Leading up to the Jam
Leading up to the 2015 Global Game Jam we knew we wanted to do something that was really fun, but also extremely original. We also knew that making something fun and truly original is an extremely difficult task as a game developer, especially if you actually want anyone to play your game. We brainstormed and brainstormed for several weeks until we got the “perfect” idea. But the thing about ideas, especially in game development, is that it’s really hard to tell if something is “fun” or “not fun” until you've played it. Sure, you can dissect all of the games elements and follow strict guidelines to reproduce something that has already been done before, but we wanted to do something truly original to the genre.
At the Jam
At the Jam itself, we we’re all nervous leading up to it. I found myself asking questions like, “Was our idea even going to come close to the theme? Is it even going to be any fun? Will the idea REALLY separate itself from other well-known top down shooters?” But for every doubtful question I asked myself, I had at least two positive responses to give myself; so in this I was confident.It wasn't long into development before I started noticing something really unusual. Other people at the event had started to crowd around us watching us work away. Artists, programmers, sound designers, and even some of the people running the event we’re watching us! They started asking us questions about our game, really digging into the details. Some of them even wanted to join our team!
We hit the Jackpot
And then soon… the pieces started to really come together. It wasn't long before I realized... “Okay we might have something here; this is surprisingly a lot of fun and people seem to really like it!” I remember one specific occurrence when another jammer was watching me code away and then test the changes I made. In this occurrence the boss camera peeled back to display what we had been working on for a while and, I kid you not, the other game jammer’s eyes shot wide open in excitement! It was the kind of eye opening you would expect to see from a little kid playing peek-a –boo for the first time. It was sort of like the adult version of a peek-a-boo surprise and it honestly made me feel really damn good. “That’s the kind of emotional response we’re looking for,” I thought.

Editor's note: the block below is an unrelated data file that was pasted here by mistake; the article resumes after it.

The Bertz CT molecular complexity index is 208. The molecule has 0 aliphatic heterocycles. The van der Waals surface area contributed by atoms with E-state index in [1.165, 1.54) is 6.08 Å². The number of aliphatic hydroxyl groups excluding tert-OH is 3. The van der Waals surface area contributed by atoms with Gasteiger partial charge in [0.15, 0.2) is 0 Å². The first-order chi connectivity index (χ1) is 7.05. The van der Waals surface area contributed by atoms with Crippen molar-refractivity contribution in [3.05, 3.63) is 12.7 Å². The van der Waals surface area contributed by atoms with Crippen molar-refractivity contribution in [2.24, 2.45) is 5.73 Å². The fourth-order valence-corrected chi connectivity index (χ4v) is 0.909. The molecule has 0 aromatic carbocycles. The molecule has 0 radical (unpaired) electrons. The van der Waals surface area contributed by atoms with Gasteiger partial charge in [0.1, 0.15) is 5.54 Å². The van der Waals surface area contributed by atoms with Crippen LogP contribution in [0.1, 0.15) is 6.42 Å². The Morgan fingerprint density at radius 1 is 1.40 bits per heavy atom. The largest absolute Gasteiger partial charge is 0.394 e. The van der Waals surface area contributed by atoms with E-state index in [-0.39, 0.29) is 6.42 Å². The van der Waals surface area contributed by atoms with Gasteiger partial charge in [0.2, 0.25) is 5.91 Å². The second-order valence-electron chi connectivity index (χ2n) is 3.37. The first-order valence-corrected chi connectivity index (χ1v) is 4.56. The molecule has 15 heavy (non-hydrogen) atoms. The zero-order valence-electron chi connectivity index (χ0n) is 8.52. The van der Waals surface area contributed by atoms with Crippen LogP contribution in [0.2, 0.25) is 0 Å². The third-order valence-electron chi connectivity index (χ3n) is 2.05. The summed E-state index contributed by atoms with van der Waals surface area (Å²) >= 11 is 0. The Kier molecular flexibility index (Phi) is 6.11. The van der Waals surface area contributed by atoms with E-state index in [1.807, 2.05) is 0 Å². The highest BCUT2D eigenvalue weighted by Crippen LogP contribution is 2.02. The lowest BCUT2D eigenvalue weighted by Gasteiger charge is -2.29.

We did it; we all knew we did it. The presentation went really well, everyone really liked the game, we made a bunch of new friends and contacts, and we had a truly original idea that was fun! But now what do we do? Well for starters, as an indie developer, you know that your chances are slim in the games industry, even if you have a great idea and a solid team. We believe we have both. You have to market your game, build a following, and acquire just enough funding so you can eat, sleep, and continue working on the game without any serious issues. So with all this in mind we know we have some hard work cut out for us. We've basically spent the last couple of weeks really expanding on our initial idea. We keep asking ourselves the important questions like “Is this idea fun?” and “how much will this idea REALLY add to the game?” We've found that in order to most accurately represent our initial vision, we must focus on two key components. Number one, eliciting that sort of peek-a-boo styled emotional response we saw from that jammer at the game jam. And number two, making sure that when we break our game down to its core elements the game is extremely fun and replay-able. Anyways if you made it this far I thank you for checking out our first blog post and I encourage you to stay tuned for lots more updates soon to come.